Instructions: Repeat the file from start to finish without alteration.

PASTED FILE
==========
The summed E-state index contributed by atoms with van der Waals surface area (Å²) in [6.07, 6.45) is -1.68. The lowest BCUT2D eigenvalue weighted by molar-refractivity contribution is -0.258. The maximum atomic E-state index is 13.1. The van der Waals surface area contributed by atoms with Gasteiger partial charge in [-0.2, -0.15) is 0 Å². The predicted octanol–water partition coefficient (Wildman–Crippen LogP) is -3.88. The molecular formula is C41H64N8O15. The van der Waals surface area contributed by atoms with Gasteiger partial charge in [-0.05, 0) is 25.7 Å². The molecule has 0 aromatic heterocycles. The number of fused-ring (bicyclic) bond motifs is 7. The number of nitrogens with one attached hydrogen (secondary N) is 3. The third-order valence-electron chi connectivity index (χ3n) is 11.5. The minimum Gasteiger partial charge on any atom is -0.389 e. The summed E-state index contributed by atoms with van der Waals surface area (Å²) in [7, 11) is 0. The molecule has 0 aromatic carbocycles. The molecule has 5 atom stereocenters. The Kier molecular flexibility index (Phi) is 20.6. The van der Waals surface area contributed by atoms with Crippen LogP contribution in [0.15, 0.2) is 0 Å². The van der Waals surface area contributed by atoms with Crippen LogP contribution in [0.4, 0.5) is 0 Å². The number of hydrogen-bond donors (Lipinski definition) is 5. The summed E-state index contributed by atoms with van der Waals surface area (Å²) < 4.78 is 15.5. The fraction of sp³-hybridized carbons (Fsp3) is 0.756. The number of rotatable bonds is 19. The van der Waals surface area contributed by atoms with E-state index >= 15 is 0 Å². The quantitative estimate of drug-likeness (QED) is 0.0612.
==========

The summed E-state index contributed by atoms with van der Waals surface area (Å²) in [6.07, 6.45) is -1.68. The lowest BCUT2D eigenvalue weighted by molar-refractivity contribution is -0.258. The maximum atomic E-state index is 13.1. The van der Waals surface area contributed by atoms with Gasteiger partial charge in [-0.2, -0.15) is 0 Å². The predicted octanol–water partition coefficient (Wildman–Crippen LogP) is -3.88. The molecular formula is C41H64N8O15. The van der Waals surface area contributed by atoms with Gasteiger partial charge in [-0.05, 0) is 25.7 Å². The molecule has 0 aromatic heterocycles. The number of fused-ring (bicyclic) bond motifs is 7. The number of nitrogens with one attached hydrogen (secondary N) is 3. The third-order valence-electron chi connectivity index (χ3n) is 11.5. The minimum Gasteiger partial charge on any atom is -0.389 e. The summed E-state index contributed by atoms with van der Waals surface area (Å²) in [7, 11) is 0. The molecule has 0 aromatic carbocycles. The molecule has 5 atom stereocenters. The Kier molecular flexibility index (Phi) is 20.6. The van der Waals surface area contributed by atoms with Crippen LogP contribution in [0.15, 0.2) is 0 Å². The van der Waals surface area contributed by atoms with Crippen LogP contribution in [0.4, 0.5) is 0 Å². The number of hydrogen-bond donors (Lipinski definition) is 5. The summed E-state index contributed by atoms with van der Waals surface area (Å²) < 4.78 is 15.5. The fraction of sp³-hybridized carbons (Fsp3) is 0.756. The number of rotatable bonds is 19. The van der Waals surface area contributed by atoms with E-state index >= 15 is 0 Å². The quantitative estimate of drug-likeness (QED) is 0.0612.